EAGER: Deep Learning for Microarchitectural Prediction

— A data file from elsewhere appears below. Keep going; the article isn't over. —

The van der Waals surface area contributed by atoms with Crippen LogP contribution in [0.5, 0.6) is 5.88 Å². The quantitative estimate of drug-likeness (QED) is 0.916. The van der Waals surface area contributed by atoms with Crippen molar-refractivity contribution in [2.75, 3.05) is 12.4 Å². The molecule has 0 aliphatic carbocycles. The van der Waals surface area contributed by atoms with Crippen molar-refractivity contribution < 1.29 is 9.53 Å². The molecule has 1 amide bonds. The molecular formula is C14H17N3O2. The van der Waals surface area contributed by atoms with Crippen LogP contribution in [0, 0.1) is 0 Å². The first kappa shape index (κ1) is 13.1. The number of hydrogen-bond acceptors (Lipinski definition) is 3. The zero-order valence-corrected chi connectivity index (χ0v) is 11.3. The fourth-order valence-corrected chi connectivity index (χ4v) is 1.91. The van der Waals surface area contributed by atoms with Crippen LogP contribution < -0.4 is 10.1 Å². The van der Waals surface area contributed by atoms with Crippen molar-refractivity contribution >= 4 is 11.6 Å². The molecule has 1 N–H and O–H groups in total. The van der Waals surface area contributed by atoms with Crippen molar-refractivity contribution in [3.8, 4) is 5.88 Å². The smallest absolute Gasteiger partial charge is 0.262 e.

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Computer programs often have highly predictable behavior. Microprocessors use predictors to improve program performance and efficiency. Decisions made by a program can often be predicted with good accuracy, and patterns of data usage can be predicted to improve system efficiency and performance. However, incorrect predictions can lead to poor performance or lost opportunities for improving efficiency. This project proposes to use deep learning to improve prediction in microprocessors. Deep learning is a technology that has been used to improve computer vision and other pattern recognition tasks in large computing systems, but so far it has not been applied at the very small scale and tight timing margins of improving microprocessors. The project will likely result in improved microprocessors, as well as educational, mentoring, and career opportunities for under-represented groups in computer science. The PI will incorporate the research into classroom teaching. The Ph.D. students trained through this project will enhance industrial and academic workforce. The PI will continue to recruit women and minority graduate students into his research program for this project. Outreach to under-represented groups will include PI leadership and participation at CRA-W mentoring workshops for women and minority graduate students. The goal of the proposed research is to exploit deep learning to design new microarchitectural predictors capable of exploiting previously untapped levels of predictability in program behavior to improve performance, power, and energy. Deep neural networks will be used to greatly improve the accuracy of microarchitectural predictors. This project will first explore latency-tolerant cache locality predictors, then move to control-flow prediction that has tighter timing constraints. Proposed predictors will be evaluated in a variety of contexts representing modern workloads at scales from mobile phones to datacenters. The research incurs a high-risk because no deep neural network has even been developed to operate at the sub-nanosecond level. However, the research offers a high-payoff due to the tremendous potential to improve performance. Results will be manifested through students'' theses and dissertations as well as publication in top-tier architecture venues.